K Chess’s magnificent speculative novel Famous Men Who Never Lived straddles two among infinite worlds, “starting off the same and hurtling to two wholly different fates.” It is an awesome and humbling literary achievement.
In the world that Hel, Vikram, and over two hundred thousand other universally displaced people left behind, nuclear explosions were impetus enough to step through a portal into the unknown. They found themselves in a world not terribly different from their own: active, troubled, and hostile to outsiders, though also alive with art and possibilities.
In the two years that followed, some of the UDPs, like Vikram, adjusted, if as second-class citizens of reduced fortunes. As Vikram toils as a night guard, Hel—a specialized surgeon in her own world—lives off of government assistance and devours Vikram’s relics in search of peace, particularly novels by authors who were never authors in this strange new place. One such author, Ezra Sleight, may be the key to determining where the two timelines diverged, and it’s a possibility that consumes Hel’s hours.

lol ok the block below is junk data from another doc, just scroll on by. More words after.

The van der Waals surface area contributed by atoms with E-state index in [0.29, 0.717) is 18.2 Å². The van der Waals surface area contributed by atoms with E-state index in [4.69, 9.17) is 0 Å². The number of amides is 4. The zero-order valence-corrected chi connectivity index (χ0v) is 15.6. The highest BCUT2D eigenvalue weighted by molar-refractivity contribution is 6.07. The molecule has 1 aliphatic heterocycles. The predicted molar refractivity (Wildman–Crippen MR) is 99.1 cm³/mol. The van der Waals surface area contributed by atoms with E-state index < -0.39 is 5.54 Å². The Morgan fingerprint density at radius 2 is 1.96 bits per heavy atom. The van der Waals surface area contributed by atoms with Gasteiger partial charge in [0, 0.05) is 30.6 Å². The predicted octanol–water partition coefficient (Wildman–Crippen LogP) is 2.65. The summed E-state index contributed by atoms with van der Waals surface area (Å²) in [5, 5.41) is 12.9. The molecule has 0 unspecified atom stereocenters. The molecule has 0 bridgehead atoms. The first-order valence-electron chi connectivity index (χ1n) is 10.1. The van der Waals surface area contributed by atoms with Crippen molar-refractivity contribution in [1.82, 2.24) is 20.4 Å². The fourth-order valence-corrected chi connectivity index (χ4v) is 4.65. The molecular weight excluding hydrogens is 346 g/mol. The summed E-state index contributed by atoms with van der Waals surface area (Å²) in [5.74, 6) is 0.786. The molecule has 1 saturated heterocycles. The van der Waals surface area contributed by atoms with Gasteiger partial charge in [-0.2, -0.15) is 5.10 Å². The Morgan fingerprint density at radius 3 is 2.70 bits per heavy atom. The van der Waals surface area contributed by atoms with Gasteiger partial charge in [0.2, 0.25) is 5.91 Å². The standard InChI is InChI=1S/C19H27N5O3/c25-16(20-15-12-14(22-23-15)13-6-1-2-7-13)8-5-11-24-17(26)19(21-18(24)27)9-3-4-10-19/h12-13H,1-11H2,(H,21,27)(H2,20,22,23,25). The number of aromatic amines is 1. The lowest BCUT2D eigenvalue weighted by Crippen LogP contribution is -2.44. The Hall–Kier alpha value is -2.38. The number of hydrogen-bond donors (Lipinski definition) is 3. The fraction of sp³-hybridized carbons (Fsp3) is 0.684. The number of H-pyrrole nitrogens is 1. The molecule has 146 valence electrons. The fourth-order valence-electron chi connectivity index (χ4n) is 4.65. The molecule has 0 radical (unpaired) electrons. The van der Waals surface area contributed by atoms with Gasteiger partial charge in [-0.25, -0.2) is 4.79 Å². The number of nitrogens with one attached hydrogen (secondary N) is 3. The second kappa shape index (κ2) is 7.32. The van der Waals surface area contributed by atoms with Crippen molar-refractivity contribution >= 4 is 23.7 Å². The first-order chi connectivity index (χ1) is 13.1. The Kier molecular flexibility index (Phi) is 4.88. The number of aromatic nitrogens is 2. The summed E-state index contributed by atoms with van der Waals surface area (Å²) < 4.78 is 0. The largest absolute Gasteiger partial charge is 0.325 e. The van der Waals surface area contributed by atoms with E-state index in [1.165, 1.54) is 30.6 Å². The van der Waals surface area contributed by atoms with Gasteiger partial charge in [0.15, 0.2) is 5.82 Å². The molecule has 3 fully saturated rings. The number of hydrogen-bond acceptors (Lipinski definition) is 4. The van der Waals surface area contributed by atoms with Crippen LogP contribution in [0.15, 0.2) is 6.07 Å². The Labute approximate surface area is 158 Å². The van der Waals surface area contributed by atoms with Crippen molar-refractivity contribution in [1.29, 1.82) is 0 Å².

Chess’s pages are elegiac as much as they are inventive and hopeful. Our world, seen through UDP eyes, is a place of yawing holes—musical notes that never trilled; stories never told; beloved and important people whom fate carried into obscurity or oblivion. Her characters peek beneath the ripples in the multiverse, probing permeable dimensions for deeper truths.
The text is triumphant, darkly humorous, and mournful by turns. All of Hel’s hungry actions conceal the unmourned loss of her son. Elsewhere, a resentful UDP takes to inventing customs to silence the always-here: where she’s from, she tells people, they carry cats everywhere, and drink blood, and slap corpses to be sure.
People prove to be both credulous and awkward in the face of the unknowable. As its characters grasp for a concrete place to rest in a world that ever diverges from its set paths, Famous Men Who Never Lived is mesmerizing.
Michelle Anne Schingler
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